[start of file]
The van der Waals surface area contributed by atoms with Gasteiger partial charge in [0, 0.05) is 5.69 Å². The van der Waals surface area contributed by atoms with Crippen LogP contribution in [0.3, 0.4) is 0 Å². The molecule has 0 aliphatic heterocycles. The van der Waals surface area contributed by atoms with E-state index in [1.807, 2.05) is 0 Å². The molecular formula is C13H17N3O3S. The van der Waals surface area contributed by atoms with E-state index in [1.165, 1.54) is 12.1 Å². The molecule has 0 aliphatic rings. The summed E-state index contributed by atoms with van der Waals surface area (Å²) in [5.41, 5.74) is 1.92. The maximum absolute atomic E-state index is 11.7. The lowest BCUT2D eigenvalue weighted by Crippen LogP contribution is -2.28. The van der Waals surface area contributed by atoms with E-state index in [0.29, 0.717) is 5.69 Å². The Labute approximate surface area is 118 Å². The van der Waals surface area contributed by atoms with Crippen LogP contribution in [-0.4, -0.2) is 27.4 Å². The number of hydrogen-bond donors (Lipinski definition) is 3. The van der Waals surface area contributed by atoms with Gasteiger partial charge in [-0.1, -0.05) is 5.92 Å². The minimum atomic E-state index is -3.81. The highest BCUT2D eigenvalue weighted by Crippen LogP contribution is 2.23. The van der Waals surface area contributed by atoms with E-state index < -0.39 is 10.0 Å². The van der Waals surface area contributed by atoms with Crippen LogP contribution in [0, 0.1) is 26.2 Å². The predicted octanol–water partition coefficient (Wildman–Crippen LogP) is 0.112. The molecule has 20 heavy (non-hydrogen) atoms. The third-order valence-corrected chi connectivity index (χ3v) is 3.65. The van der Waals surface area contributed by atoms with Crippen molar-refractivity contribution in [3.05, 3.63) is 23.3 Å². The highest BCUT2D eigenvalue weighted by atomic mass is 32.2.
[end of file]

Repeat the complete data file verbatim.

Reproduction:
The van der Waals surface area contributed by atoms with Gasteiger partial charge in [0, 0.05) is 5.69 Å². The van der Waals surface area contributed by atoms with Crippen LogP contribution in [0.3, 0.4) is 0 Å². The molecule has 0 aliphatic heterocycles. The van der Waals surface area contributed by atoms with E-state index in [1.807, 2.05) is 0 Å². The molecular formula is C13H17N3O3S. The van der Waals surface area contributed by atoms with E-state index in [1.165, 1.54) is 12.1 Å². The molecule has 0 aliphatic rings. The summed E-state index contributed by atoms with van der Waals surface area (Å²) in [5.41, 5.74) is 1.92. The maximum absolute atomic E-state index is 11.7. The lowest BCUT2D eigenvalue weighted by Crippen LogP contribution is -2.28. The van der Waals surface area contributed by atoms with E-state index in [0.29, 0.717) is 5.69 Å². The Labute approximate surface area is 118 Å². The van der Waals surface area contributed by atoms with Crippen LogP contribution in [-0.4, -0.2) is 27.4 Å². The number of hydrogen-bond donors (Lipinski definition) is 3. The van der Waals surface area contributed by atoms with Gasteiger partial charge in [-0.1, -0.05) is 5.92 Å². The minimum atomic E-state index is -3.81. The highest BCUT2D eigenvalue weighted by Crippen LogP contribution is 2.23. The van der Waals surface area contributed by atoms with E-state index < -0.39 is 10.0 Å². The van der Waals surface area contributed by atoms with Crippen LogP contribution in [0, 0.1) is 26.2 Å². The predicted octanol–water partition coefficient (Wildman–Crippen LogP) is 0.112. The molecule has 20 heavy (non-hydrogen) atoms. The third-order valence-corrected chi connectivity index (χ3v) is 3.65. The van der Waals surface area contributed by atoms with Crippen molar-refractivity contribution in [3.05, 3.63) is 23.3 Å². The highest BCUT2D eigenvalue weighted by atomic mass is 32.2.